One of the least recognized fallouts of the COVID-19 pandemic has probably been the impact on medical training, which has the likelihood of compromising outcomes of cancer care in the future. With many trainees redeployed to COVID-19 care, their regular training in other core medical areas has possibly been impacted. A national survey of cancer centers showed that most Indian hospitals cut down on training schedules both due to time constraints and to ensure physical distancing4. With some cancer centers being converted to COVID-19 facilities, trainees have had considerably reduced exposure to management of cancer. Educationists need to consider how to optimize training to compensate for this loss during the present, but also for future pandemics. Education and training of medical and paramedical professionals require a different approach with novel learning methods to ensure adequate workforce is available for COVID-19 as well as cancer management, without hampering training of healthcare workers in their own specialties. Among the potentially valuable tools to incorporate into standard oncology training are novel digital learning and simulation platforms that offer the ability to limit in-person interactions and provide flexibility of access.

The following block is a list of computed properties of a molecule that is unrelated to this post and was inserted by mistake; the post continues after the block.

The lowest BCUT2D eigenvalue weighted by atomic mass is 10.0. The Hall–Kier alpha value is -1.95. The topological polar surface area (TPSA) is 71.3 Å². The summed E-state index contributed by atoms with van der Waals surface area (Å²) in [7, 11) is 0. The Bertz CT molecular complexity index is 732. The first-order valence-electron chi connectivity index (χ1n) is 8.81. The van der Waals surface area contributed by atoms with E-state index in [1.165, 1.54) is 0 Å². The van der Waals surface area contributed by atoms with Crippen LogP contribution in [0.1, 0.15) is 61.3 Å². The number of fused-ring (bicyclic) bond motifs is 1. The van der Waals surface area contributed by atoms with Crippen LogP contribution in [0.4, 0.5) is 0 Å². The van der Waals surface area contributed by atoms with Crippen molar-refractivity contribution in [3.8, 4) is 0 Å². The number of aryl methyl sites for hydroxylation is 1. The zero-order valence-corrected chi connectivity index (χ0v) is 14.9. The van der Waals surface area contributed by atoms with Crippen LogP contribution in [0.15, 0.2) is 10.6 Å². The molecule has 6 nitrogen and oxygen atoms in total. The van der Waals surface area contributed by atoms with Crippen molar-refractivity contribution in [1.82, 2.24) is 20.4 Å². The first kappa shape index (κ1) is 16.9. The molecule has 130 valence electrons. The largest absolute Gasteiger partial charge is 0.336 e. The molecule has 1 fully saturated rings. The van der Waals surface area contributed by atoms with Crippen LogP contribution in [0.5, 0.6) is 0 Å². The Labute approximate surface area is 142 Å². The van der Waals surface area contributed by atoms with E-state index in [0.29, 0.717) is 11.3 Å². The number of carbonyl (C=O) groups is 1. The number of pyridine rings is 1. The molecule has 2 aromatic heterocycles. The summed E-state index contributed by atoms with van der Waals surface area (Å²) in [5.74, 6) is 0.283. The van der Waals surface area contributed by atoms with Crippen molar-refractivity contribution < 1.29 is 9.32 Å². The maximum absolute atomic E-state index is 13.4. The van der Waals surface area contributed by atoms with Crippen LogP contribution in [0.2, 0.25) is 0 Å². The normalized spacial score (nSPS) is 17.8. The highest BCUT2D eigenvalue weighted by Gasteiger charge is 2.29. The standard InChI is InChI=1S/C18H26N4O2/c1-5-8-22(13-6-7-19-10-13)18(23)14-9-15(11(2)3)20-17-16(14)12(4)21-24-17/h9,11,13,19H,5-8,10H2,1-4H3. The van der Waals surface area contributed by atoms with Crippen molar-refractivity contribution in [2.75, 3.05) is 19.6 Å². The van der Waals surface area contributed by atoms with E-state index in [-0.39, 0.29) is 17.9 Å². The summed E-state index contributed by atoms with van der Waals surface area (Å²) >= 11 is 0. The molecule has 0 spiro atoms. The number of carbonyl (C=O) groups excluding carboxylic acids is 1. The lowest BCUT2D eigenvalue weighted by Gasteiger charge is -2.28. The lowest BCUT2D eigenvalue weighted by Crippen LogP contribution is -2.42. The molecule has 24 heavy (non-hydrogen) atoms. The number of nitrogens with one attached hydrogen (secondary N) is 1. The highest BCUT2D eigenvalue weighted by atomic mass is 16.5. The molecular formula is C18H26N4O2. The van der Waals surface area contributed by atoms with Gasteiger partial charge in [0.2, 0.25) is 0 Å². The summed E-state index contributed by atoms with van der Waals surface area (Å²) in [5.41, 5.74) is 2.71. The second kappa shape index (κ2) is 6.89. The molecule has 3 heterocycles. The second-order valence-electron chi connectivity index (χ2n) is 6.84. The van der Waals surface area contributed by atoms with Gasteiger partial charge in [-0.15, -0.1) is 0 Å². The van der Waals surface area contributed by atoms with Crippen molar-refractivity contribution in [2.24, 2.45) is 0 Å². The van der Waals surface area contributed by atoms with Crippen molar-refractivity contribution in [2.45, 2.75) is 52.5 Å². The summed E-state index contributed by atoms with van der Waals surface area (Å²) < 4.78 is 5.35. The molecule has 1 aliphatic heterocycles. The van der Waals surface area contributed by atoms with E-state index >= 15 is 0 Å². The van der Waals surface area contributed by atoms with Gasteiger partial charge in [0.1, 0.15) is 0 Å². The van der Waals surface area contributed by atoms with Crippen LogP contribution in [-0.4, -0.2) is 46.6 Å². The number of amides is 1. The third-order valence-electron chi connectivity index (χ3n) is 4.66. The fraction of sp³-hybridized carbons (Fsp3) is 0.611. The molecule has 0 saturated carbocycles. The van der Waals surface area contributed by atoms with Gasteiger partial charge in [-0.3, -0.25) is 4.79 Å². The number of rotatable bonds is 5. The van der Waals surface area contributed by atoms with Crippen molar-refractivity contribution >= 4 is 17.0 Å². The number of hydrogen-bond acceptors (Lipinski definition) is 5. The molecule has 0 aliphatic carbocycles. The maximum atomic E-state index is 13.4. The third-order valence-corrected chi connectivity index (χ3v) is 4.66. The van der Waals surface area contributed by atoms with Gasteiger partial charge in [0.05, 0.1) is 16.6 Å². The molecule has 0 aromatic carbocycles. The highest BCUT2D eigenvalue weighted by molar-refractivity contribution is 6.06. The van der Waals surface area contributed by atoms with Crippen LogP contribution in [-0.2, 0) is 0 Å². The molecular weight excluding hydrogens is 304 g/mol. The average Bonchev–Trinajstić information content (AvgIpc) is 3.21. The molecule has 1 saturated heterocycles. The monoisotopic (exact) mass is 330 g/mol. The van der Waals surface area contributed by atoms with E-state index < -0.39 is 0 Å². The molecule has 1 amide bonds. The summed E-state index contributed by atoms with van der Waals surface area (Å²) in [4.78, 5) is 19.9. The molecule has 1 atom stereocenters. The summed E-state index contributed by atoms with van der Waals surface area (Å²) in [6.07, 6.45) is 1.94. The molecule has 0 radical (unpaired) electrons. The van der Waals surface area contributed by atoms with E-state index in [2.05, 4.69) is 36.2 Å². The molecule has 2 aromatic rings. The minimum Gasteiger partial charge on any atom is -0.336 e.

As all other forms of biomedical research, clinical cancer research and relevant funding have been reduced drastically during the pandemic due to research facility lockdowns, halting of clinical trials and the urgent essential diversion of funds to COVID-19-related research. Moreover, as cancer care needed to be prioritized over research, and many research staff were redeployed to patient care, patient access to clinical trials was reduced considerably, and patients already on clinical trials were faced with modifications of treatment regimens and follow-up protocols. In addition, research protocols were modified to adjust to travel restrictions and to avoid frequent hospital visits to minimize risk to patients. These necessary adaptations have demonstrated that at least some of the stringent protocols followed in clinical trials (for example, 8-weekly computerized tomography scans for response evaluation in cancer and in-person visits versus remote consultations) may not be always necessary. Although returning to normalcy with respect to clinical research is crucial, we hope that the experience gained during the pandemic will prompt researchers, reviewers, funders and regulators to think of novel methods to design, conduct and fund clinical research. Ideally, this will involve more patient- and researcher-friendly clinical trial protocols, designed in a way that can be easily implemented across different levels of care and not just at the tertiary level, and with meaningful clinical benefit to optimize resource utilization. In addition to being less affected by events such as pandemics, such ‘pragmatic’ clinical trials will also lead to research outputs with more generalizability.